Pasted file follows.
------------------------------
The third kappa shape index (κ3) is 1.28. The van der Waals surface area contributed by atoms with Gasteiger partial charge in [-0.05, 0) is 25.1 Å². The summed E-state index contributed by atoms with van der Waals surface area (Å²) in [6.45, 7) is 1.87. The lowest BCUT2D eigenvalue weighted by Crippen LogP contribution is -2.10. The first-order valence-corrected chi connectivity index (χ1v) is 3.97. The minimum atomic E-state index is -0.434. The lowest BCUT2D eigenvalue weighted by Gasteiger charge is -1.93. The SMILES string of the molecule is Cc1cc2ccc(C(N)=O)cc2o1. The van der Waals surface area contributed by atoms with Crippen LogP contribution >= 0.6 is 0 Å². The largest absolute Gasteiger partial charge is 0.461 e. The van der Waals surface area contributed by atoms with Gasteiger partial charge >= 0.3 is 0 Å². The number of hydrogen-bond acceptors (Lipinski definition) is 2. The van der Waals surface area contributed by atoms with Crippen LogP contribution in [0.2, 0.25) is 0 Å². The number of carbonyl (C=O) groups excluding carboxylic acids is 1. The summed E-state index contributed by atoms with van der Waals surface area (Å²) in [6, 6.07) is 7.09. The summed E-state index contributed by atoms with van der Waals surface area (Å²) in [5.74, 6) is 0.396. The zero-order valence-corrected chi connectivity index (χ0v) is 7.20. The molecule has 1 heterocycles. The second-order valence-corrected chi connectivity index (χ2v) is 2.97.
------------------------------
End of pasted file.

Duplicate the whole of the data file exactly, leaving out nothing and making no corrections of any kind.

The third kappa shape index (κ3) is 1.28. The van der Waals surface area contributed by atoms with Gasteiger partial charge in [-0.05, 0) is 25.1 Å². The summed E-state index contributed by atoms with van der Waals surface area (Å²) in [6.45, 7) is 1.87. The lowest BCUT2D eigenvalue weighted by Crippen LogP contribution is -2.10. The first-order valence-corrected chi connectivity index (χ1v) is 3.97. The minimum atomic E-state index is -0.434. The lowest BCUT2D eigenvalue weighted by Gasteiger charge is -1.93. The SMILES string of the molecule is Cc1cc2ccc(C(N)=O)cc2o1. The van der Waals surface area contributed by atoms with Crippen LogP contribution >= 0.6 is 0 Å². The largest absolute Gasteiger partial charge is 0.461 e. The van der Waals surface area contributed by atoms with Gasteiger partial charge >= 0.3 is 0 Å². The number of hydrogen-bond acceptors (Lipinski definition) is 2. The van der Waals surface area contributed by atoms with Crippen LogP contribution in [0.2, 0.25) is 0 Å². The number of carbonyl (C=O) groups excluding carboxylic acids is 1. The summed E-state index contributed by atoms with van der Waals surface area (Å²) in [6, 6.07) is 7.09. The summed E-state index contributed by atoms with van der Waals surface area (Å²) in [5.74, 6) is 0.396. The zero-order valence-corrected chi connectivity index (χ0v) is 7.20. The molecule has 1 heterocycles. The second-order valence-corrected chi connectivity index (χ2v) is 2.97.